At least, not when they are lucky enough to be sent to review Jersey Boys at the Edinburgh Playhouse they don’t.
I knew very little about the back story to this musical, and even after looking the subject matter up on Wikipedia all I knew was that it was about Frankie Valli and the Four Seasons, recognised loads of the names of the songs and realised it had something to do with New Jersey.
None of which prepared me for the sheer force of entertainment that is the Jersey Boys. From curtain up, the gritty beginnings of the Four Seasons are captured on stage by some very talented and personable young men including Tim Driesen as Frankie Valli and Stephen Webb as Tommy DeVito.
Jersey Boys takes the audience through the story of the band, as told through the eyes of the four original members, in four separate seasons. This method of storytelling was appropriate since the writers kept getting different stories when interviewing the original band members, and it gives the show a very real feel.
As Stephen Webb says, ‘These guys were small-time criminals, headed for the army or the mob – this was a way out for them.’ Of course their shady histories make for a fascinating storyline now, but that would not have been the case in the Fifties.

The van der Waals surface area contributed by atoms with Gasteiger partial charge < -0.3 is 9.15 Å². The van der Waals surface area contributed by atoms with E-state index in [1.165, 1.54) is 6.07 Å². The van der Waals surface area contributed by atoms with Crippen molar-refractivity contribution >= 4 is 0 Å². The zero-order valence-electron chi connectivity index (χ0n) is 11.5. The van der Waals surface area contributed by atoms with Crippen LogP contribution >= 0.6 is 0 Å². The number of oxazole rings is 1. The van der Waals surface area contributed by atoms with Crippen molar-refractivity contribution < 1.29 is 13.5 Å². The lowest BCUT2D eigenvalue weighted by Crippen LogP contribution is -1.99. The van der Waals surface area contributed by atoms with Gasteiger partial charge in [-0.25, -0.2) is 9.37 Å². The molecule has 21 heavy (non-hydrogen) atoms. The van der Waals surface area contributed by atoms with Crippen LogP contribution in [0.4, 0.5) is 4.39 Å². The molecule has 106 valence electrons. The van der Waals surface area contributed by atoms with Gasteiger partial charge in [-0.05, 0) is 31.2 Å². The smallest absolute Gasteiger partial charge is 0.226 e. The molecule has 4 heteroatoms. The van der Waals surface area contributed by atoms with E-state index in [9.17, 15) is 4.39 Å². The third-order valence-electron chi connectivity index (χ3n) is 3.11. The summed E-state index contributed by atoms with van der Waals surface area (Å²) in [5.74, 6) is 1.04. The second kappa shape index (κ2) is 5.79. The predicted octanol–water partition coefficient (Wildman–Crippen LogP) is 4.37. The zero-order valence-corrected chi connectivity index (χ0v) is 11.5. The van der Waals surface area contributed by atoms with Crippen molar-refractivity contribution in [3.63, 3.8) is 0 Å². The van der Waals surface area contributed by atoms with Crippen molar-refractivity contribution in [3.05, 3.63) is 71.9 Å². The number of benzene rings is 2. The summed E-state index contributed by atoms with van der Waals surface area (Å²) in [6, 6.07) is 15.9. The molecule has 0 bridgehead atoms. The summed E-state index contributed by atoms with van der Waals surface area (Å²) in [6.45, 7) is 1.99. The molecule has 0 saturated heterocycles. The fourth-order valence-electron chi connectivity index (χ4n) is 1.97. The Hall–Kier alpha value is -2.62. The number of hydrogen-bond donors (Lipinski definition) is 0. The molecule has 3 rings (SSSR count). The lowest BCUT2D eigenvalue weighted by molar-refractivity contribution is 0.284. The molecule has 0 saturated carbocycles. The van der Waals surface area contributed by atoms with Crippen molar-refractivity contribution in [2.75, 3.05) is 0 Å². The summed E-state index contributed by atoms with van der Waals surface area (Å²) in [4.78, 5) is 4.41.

The show is very slick and employs quite a few clever motifs, utilising the stark industrial bones of the set. At one point the focus of the stage changes 180 degrees, giving the audience a glimpse of what it feels like to be backstage at a sell-out stadium concert! Sell-out being the operative term, we were there on a Thursday afternoon and more than 3000 seats were filled in the Playhouse.
And I haven’t even mentioned the singing. Frankie Valli was responsible for popularising the falsetto style of pop-singing which is now so familiar, used by the Beach Boys, the Beatles and many others since then. At the time, his voice was revolutionary and changed the sound of pop music for ever – as Tim Driesen says, ‘People come for the music and stay for the show.’